23. Three Men in a Boat. Hilarious. Don’t miss it. You will laugh so hard like never before. The characters and anecdotes will stay with you forever and make you life any time remembering about them. This and Celeste (thanks friend), prompted me to buy this other book, To Say Nothing of the Dog, by Connie Willis.

24. More on books about books. I read Books in Black or Red by Edmund Lester Pearson. It is a collection of stories about books. The hoax of the nonexistent library of a French Marquee, with books that only had one copy per title, is a classic. The last chapter about a Shakespeare First Folio, will have you roll with laughter. Another book about books is The Library, by Andrew Lang, free for Kindle, but I did not finish the last pages. It is O.K, but not as remarkable as Books in Black or Red.

25. My favorite of 2013. A.A. Milne’s Autobiography.

26, 27. With the Ambleside friends at the forum, I read The Cricket at the Hearth, a short and delightful Dickens Fairy Tale. And prior, we also read a Louisa May Alcott, An Old Fashioned Thanksgiving. In January, we will also read together the Iliad, and some of us are commenting on Democracy in America.

I will add to the list Vanity Fair, by Thackeray, though I admit I have a good 200 hundred more pages to go. But it is a book that one can put away for a week or longer, read back, and not be lost. There are new characters, but the old ones keep you connected. It is as if I had lived around them for decades now, 🙂 I truly admire Thackeray. We mortals breath, Thackeray did not, he wrote instead, like that, creating and recreating a full world in his pages.

28. I re-read Pride and Prejudice, and I yet have to read a second Jane Austin title or a Charlotte Brönte second title too. But I am re-reading Jane Eyre, so it looks like it is taking me two re-reads to open a new title for both. There is

29. And I can say I read the first book, Hunger Games, since I am only 30 pages away from finishing it. As I wrote at FB, the writing is not impressive, just effective to carry the plot, which is very engaging and the strength of the book. This book is a B class book, but it is top notch in its category. While the style and language is not demanding, the plot and questions are, so it is after all a good mix of light and heavy. Light reading, heavy topic.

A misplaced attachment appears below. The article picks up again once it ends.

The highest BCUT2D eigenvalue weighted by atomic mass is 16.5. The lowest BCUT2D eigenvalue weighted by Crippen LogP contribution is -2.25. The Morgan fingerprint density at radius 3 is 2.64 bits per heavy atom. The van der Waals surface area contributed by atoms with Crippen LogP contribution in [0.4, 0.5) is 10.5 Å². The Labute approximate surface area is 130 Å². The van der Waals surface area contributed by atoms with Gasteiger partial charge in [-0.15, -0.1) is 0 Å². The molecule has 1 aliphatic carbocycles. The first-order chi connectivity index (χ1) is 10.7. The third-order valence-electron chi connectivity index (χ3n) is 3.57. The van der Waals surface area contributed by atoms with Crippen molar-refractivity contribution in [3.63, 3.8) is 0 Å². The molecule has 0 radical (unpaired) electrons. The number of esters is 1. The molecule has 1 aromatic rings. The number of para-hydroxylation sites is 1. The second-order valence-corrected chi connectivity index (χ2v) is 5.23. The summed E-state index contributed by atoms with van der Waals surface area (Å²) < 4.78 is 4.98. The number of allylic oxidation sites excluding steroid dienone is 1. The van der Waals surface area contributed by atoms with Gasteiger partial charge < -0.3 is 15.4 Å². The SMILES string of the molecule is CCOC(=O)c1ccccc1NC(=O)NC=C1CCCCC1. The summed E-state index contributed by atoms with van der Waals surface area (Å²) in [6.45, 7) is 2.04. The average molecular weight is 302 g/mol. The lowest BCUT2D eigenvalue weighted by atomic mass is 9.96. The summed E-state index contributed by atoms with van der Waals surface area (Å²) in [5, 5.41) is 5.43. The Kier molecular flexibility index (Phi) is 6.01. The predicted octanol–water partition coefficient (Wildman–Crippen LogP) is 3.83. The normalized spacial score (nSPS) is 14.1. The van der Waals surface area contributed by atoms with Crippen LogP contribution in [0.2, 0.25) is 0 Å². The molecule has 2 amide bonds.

30, 31, 32. With the family, we loved many titles, but specially Brighty of the Grand Canyon. Again, thanks, Nancy, I never thought this would be a family adored book. We were delighted by The Trumpet of the Swan, by E.B. White, by James and the Giant Peach, and by Then They Were Five, by Enright. We have read lots of books together, now that the girls are in their respective AO year 1, and AO year 3, but to list the books will be dishonest to the formidable ladies behind and upfront the Ambleside Online Curriculum. If you wish to know what we are involved at, this is it for year 1 girl, and this is it for year 3 girl.  I want to read Speaking of Jane Austen, by Sheila Kaye, but it won’t happen until I have read Jane Austen!

I forgot to include:

33. The Elements of Style. Concise. Great.

34. How could I have forgotten my first Gaskill book, Wives and Daughters. Excellent. I know it will not be my last from her.

35. How to Live on 24 Hours a Day. Not a modern one, but a lovely outdated book by Arnold Bennett which I profited from reading and led me to other books. Funny he said in the mornings we could wake up a bit earlier, and even without service available, we could very well start the stove to make a cup of tea for us ourselves before going to work! Ha! It is about reading things that stimulate our minds and make us grow, instead of pursuing entertainment in our free time.

36. The Seven Percent Solution. I forgot this great short title. Freud, Prof. James Moriarty, and Sherlock. It cannot get any better.

How could I forget that I read Climbing Parnassus. I also enjoyed this apology of studying Greek and Latin.

37, 38. I read Go Ask Alice, and perused Lucy in the Sky. Neigh. If you are doing drugs, chances are you are not reading these books. If you are not, chances are you don’t need this books to not do drugs. Maybe they have a public, but if your teens live happy lives without induced misery, there is no need to read those deep miseries others go through.

39. Life and Death in Shanghai. Excellent. A book I will re read at some point in my life.

40. A Town Like Alice. I like Nevil Shute, from how his pen name sounds, to how he writes.

41. The Ark, Jeanne Bendick. A beautiful and inspiring book for young adults.